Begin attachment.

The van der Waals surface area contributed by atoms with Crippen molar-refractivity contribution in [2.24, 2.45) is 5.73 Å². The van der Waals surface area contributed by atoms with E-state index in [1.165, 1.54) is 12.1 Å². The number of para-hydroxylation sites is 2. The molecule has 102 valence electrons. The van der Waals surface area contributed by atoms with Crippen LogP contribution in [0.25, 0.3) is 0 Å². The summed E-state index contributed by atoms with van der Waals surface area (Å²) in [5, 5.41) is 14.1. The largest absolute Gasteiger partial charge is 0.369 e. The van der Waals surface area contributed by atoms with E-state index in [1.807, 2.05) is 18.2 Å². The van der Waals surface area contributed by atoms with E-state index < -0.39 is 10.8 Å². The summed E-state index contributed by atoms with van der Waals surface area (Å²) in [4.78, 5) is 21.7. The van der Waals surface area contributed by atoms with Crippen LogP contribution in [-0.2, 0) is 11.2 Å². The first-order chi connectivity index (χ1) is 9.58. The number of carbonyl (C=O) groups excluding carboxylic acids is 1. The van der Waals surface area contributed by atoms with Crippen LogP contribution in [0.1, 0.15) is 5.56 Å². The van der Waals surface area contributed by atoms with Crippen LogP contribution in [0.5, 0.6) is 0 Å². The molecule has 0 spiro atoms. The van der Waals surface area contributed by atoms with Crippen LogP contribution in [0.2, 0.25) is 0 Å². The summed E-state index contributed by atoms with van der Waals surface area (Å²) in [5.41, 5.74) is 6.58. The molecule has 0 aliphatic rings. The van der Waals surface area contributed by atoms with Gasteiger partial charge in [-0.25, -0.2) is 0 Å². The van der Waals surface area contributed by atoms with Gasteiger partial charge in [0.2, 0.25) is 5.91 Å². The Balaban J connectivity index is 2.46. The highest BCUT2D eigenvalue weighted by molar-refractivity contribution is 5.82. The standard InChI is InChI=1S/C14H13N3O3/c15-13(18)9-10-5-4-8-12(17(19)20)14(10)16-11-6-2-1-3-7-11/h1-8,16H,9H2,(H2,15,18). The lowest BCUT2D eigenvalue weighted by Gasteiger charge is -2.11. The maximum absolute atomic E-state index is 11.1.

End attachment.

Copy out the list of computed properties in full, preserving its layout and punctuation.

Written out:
The van der Waals surface area contributed by atoms with Crippen molar-refractivity contribution in [2.24, 2.45) is 5.73 Å². The van der Waals surface area contributed by atoms with E-state index in [1.165, 1.54) is 12.1 Å². The number of para-hydroxylation sites is 2. The molecule has 102 valence electrons. The van der Waals surface area contributed by atoms with Crippen LogP contribution in [0.25, 0.3) is 0 Å². The summed E-state index contributed by atoms with van der Waals surface area (Å²) in [5, 5.41) is 14.1. The largest absolute Gasteiger partial charge is 0.369 e. The van der Waals surface area contributed by atoms with E-state index in [1.807, 2.05) is 18.2 Å². The van der Waals surface area contributed by atoms with E-state index < -0.39 is 10.8 Å². The summed E-state index contributed by atoms with van der Waals surface area (Å²) in [4.78, 5) is 21.7. The van der Waals surface area contributed by atoms with Crippen LogP contribution in [-0.2, 0) is 11.2 Å². The first-order chi connectivity index (χ1) is 9.58. The number of carbonyl (C=O) groups excluding carboxylic acids is 1. The van der Waals surface area contributed by atoms with Crippen LogP contribution in [0.1, 0.15) is 5.56 Å². The van der Waals surface area contributed by atoms with Crippen LogP contribution in [0.5, 0.6) is 0 Å². The molecule has 0 spiro atoms. The van der Waals surface area contributed by atoms with Crippen LogP contribution in [0.2, 0.25) is 0 Å². The summed E-state index contributed by atoms with van der Waals surface area (Å²) in [5.41, 5.74) is 6.58. The molecule has 0 aliphatic rings. The van der Waals surface area contributed by atoms with Gasteiger partial charge in [-0.25, -0.2) is 0 Å². The van der Waals surface area contributed by atoms with Gasteiger partial charge in [0.2, 0.25) is 5.91 Å². The Balaban J connectivity index is 2.46. The highest BCUT2D eigenvalue weighted by molar-refractivity contribution is 5.82. The standard InChI is InChI=1S/C14H13N3O3/c15-13(18)9-10-5-4-8-12(17(19)20)14(10)16-11-6-2-1-3-7-11/h1-8,16H,9H2,(H2,15,18). The lowest BCUT2D eigenvalue weighted by Gasteiger charge is -2.11. The maximum absolute atomic E-state index is 11.1.